Why I don’t read my Bible

“At the root the reason we don’t read the Bible is because we don’t want to read the Bible.”

If I am honest, this has been true in my life many times. When I reflect on when I haven’t read the Bible regularly it’s simply because I haven’t prioritized it. Why haven’t I prioritized it? Because I don’t want to. I haven’t felt the need strong enough. It’s that simple.

One of my favorite hymns is Come Thou Fount, particularly because of the last verse:

O to grace how great a debtor
daily I’m constrained to be!
Let thy goodness, like a fetter,
bind my wandering heart to thee.
Prone to wander, Lord, I feel it,
prone to leave the God I love;
here’s my heart, O take and seal it,
seal it for thy courts above.

“Prone to wander” feels so real to me. How tempted I am to wander, and reading my Bible is one of those areas I am tempted to wander away from.

At the beginning of the year, many of us are reviewing our priorities and making resolutions. One of the best questions we can ask ourselves this year is “How can I make God/my faith a bigger priority in my life?” I don’t pretend to have the perfect, complete answer, but I think part of it is reading the Bible more. But when? And how? And why?


In my own life I have most success reserving time in the early morning when my house is still quiet. If I wait until the kids are up, breakfast eaten, emails checked, I find that reading my Bible is a lot less likely to happen. Your life may be different, but this has consistently proven true for me.


I think we often make this harder than it is. I often pick a book of the Bible and simply read a chapter or two a morning. Sometimes I read the same chapter every morning for days. The repetition is good for me, and I am amazed how I can recall it more clearly because of the slow repetition. Sometimes I take notes. Sometimes I don’t. At times, it is helpful for me to have a study guide to prompt me to think more thoroughly. Other times, I just read and attempt to pray over the truths afterwards.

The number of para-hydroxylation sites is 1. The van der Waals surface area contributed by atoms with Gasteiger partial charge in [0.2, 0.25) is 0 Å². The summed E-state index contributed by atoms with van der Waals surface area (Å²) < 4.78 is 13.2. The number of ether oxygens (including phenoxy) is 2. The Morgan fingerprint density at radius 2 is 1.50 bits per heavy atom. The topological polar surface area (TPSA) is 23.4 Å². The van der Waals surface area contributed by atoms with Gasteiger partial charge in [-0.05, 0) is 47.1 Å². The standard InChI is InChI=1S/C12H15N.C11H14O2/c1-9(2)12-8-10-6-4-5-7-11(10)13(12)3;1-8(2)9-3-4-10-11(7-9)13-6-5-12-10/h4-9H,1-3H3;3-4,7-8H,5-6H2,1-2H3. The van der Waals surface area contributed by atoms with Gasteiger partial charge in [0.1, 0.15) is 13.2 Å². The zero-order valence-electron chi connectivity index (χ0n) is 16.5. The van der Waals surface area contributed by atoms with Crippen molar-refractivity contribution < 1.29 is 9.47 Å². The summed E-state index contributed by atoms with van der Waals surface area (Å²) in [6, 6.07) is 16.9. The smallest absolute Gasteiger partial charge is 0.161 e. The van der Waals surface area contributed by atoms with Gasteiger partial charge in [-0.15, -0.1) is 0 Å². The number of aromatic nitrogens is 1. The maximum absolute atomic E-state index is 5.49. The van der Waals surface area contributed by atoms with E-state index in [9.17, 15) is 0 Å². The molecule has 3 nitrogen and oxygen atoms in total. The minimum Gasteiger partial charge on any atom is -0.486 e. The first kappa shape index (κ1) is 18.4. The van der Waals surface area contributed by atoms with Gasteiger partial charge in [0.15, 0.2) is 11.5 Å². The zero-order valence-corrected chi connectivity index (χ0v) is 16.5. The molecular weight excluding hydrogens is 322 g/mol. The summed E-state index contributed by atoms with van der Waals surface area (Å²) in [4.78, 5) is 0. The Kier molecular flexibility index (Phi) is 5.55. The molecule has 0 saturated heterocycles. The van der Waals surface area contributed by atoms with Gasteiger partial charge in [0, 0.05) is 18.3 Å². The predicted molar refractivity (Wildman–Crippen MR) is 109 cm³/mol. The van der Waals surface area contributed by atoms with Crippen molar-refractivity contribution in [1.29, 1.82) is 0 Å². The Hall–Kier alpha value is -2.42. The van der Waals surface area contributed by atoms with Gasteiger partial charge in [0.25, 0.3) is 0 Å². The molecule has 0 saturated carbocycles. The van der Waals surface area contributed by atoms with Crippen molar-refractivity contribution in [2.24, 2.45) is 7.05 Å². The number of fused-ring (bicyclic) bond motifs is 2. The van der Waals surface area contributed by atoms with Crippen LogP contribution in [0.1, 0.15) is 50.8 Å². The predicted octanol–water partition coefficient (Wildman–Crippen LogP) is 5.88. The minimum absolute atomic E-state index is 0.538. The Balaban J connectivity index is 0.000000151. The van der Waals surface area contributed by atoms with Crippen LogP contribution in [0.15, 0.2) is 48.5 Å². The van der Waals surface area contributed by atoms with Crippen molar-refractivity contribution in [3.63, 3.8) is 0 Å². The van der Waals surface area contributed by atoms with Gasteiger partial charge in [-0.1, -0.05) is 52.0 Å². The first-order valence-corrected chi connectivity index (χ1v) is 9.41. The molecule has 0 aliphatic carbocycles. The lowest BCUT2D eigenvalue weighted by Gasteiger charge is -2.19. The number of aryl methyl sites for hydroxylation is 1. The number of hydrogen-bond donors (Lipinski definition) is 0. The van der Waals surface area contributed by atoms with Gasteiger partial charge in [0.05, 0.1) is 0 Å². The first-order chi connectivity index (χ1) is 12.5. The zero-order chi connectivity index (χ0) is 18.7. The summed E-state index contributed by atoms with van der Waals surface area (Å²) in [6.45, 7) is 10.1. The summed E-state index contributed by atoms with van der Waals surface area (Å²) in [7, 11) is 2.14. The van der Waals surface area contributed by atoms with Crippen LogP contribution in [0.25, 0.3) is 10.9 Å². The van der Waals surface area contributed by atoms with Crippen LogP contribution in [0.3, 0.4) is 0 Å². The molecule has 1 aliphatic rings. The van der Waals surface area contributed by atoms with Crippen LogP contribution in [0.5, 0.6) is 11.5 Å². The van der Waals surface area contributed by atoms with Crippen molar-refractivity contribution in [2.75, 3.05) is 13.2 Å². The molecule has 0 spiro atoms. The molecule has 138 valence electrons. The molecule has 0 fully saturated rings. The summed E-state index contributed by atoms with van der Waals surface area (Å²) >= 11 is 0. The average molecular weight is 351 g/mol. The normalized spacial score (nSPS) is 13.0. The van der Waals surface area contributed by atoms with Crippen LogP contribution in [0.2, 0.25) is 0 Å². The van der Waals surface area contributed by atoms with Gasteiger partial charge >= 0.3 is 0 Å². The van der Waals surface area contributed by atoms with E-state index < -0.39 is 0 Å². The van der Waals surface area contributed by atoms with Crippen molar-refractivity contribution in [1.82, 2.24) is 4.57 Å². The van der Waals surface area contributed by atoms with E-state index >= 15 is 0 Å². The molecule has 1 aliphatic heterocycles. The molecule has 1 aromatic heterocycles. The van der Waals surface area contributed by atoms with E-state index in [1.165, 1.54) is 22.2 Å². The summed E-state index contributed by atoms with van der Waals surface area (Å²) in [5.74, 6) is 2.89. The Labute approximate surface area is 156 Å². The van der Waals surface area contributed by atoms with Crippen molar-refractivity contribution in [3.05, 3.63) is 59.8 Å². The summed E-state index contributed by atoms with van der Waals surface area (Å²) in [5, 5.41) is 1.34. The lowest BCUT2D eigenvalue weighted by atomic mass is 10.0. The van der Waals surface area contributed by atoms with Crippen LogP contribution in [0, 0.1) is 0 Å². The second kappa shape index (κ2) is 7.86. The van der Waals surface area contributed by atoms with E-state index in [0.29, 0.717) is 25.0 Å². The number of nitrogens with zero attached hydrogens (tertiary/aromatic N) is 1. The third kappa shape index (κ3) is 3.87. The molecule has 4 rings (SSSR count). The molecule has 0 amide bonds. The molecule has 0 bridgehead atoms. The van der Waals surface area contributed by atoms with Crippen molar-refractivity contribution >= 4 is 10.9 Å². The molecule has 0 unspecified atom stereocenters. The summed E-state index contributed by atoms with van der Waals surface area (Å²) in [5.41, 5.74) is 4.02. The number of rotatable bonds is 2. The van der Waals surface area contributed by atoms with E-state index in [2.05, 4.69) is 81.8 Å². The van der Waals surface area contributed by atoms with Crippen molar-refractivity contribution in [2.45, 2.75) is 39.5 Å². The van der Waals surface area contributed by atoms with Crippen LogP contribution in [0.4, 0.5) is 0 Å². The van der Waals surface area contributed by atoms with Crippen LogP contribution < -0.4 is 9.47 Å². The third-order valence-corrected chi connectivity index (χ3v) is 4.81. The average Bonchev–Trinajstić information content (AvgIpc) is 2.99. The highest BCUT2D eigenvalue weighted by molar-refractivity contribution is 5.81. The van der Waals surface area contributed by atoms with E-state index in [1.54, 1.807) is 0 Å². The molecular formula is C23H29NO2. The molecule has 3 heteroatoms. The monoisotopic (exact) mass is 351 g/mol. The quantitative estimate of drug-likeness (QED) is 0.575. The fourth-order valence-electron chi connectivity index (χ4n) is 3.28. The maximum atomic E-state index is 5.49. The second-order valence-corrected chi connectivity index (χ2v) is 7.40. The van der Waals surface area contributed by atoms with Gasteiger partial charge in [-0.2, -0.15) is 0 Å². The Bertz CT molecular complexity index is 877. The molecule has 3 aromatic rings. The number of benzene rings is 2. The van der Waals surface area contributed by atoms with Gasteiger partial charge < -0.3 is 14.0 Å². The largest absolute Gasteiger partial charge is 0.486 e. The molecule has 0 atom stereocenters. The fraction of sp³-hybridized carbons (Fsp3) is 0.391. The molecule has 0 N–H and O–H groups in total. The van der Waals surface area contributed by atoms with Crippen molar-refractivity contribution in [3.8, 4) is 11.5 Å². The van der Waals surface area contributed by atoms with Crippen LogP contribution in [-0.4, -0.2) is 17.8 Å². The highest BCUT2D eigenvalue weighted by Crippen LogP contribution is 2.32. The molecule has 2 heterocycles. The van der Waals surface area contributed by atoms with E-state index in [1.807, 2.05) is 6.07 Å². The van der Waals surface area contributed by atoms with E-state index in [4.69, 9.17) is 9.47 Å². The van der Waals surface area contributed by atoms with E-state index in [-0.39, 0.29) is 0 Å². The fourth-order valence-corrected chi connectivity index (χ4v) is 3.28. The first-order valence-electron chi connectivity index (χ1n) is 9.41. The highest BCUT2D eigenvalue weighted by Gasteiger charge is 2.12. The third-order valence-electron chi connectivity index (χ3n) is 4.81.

Some of my friends use apps to read the Bible. The Crossing app (click Bible Reading Plans) has a few reading plans, and it gives you an audio option for listening to the chapter for the day. SheReadsTruth is one that many rave about (there is also a HeReadsTruth). For me, though, I know myself well enough to know that if I pick up my phone, I will be tempted to check email or social media, so I haven’t gone this route. But that could just be me!

I think the key here is not to over think this, but to just try. What works for one person may not work for the other. It is often a trial and error process. But the trying, and even more so, the keep trying, is the key. Sometimes the hardest thing is to try again, after many times of trying and not succeeding. If this is you, you are not alone.


The why question is probably the most important. You aren’t going to need to worry about the when and how if you haven’t grasped the why. I found this explanation from John Piper really helpful in thinking through the Why.

Why? Because God is my savior — and he has written a book. If this is true, wouldn’t I want to read it? It is his words that I want to guide me through my days. I pray that reading my Bible would be something that I don’t wander from in 2016. I don’t want something as amazing as God’s word to become so routine in my life that I neglect to see its beauty; instead my hope is that this book, God’s word, will continue as part of my daily routine.

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